MARILYN MANSON Talks About The Shocking '(s)Aint' Video

MARILYN MANSON recently spoke to the Edmonton Sun about his work with Asia Argento — the daughter of Italian horror director Dario Argento — on her film "The Heart is Deceitful Above All Things", which recently screened at the Toronto International Film Festival.

"It's an ensemble cast," said Manson. "So I guess everybody had sort of a small part. Mine's kind of the worst one at the end, where I play a confused, drunken white-trash guy who mistakes his girlfriend's son for her because he's sexually confused and dresses up in her Victoria's Secret mail-order underwear, and it's a really disturbing scene."

Manson liked working so much with Argento — best known in the mainstream for her starring role in the 2002 Vin Diesel film "XXX" — that she directed the video for the bonus song "(s)Aint" on the limited edition DVD version of his greatest hits album, "Lest We Forget", due on Tuesday (Sept. 28).

"This video is probably best unrated 'cause I don't think it would fall under an R-rating," said Manson.

"And I wasn't trying to be graphic or shocking. But the song '(s)Aint' was I wanted to do something that someone had never seen from me. Just me at my worst. No makeup — not shaven. Just almost like 'Leaving Las Vegas'. Just the deepest, deepest depression — it's where I was. I was trying to recreate how I felt, prior to me just relaxing and taking it easy and not stressing about work so much. And just winding down off of being on tour for eight months. You become oversaturated with energy and drugs and alcohol, everything possible.

"The video just takes you through pieces of my life that stood out," Manson continued. "The loneliness, the self-hatred, self-destructive, I-can't-anyone-I-know-on-the-phone-type of feeling. So there's a series of people I don't know — the comfort of strangers. But it just becomes excessive self-destruction, inhaling pain slowly, until it manifests in a waterfall of nosebleeds, self-mutilation and three-way sex scenes with men, and stuff like that."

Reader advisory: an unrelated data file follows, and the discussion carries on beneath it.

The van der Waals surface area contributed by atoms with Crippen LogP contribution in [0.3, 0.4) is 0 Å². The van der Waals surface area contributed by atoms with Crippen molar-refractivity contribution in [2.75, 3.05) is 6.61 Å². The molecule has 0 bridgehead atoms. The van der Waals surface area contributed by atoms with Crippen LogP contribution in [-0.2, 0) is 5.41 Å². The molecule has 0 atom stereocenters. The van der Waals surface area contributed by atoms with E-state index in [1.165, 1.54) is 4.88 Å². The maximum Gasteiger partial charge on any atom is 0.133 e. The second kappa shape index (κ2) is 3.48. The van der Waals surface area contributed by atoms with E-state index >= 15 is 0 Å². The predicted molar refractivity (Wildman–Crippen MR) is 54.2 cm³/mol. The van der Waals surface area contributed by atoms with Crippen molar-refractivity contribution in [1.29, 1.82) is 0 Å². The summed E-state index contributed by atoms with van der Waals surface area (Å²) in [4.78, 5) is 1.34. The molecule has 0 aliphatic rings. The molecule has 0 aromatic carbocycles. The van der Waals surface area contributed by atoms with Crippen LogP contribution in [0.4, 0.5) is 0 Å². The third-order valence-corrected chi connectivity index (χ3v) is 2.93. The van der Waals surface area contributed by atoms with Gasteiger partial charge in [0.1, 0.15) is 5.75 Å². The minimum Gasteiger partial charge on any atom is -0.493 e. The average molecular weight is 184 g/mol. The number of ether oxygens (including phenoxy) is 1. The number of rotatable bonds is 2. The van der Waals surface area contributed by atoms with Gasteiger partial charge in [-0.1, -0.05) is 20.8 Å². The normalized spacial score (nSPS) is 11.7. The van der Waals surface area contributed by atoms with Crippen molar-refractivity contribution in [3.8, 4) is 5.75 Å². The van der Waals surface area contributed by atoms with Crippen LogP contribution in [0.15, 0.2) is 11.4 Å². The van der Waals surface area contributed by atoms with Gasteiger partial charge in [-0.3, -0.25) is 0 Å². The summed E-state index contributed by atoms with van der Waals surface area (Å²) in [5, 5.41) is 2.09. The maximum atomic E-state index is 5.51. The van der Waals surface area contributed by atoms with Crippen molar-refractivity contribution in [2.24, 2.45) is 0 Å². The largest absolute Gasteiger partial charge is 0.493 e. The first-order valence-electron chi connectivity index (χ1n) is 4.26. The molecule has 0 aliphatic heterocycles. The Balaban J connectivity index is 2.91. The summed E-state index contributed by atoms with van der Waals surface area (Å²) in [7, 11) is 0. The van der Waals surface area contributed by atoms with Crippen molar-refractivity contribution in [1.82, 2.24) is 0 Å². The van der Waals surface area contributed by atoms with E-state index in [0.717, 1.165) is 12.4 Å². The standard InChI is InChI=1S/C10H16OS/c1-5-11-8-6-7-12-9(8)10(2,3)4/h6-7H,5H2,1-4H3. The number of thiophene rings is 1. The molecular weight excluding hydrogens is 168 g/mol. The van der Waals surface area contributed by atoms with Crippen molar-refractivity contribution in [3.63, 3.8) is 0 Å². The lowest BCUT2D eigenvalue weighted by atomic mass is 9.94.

Posted in: News


To comment on a BLABBERMOUTH.NET story or review, you must be logged in to an active personal account on Facebook. Once you're logged in, you will be able to comment. User comments or postings do not reflect the viewpoint of BLABBERMOUTH.NET and BLABBERMOUTH.NET does not endorse, or guarantee the accuracy of, any user comment. To report spam or any abusive, obscene, defamatory, racist, homophobic or threatening comments, or anything that may violate any applicable laws, use the "Report to Facebook" and "Mark as spam" links that appear next to the comments themselves. To do so, click the downward arrow on the top-right corner of the Facebook comment (the arrow is invisible until you roll over it) and select the appropriate action. You can also send an e-mail to blabbermouthinbox(@) with pertinent details. BLABBERMOUTH.NET reserves the right to "hide" comments that may be considered offensive, illegal or inappropriate and to "ban" users that violate the site's Terms Of Service. Hidden comments will still appear to the user and to the user's Facebook friends. If a new comment is published from a "banned" user or contains a blacklisted word, this comment will automatically have limited visibility (the "banned" user's comments will only be visible to the user and the user's Facebook friends).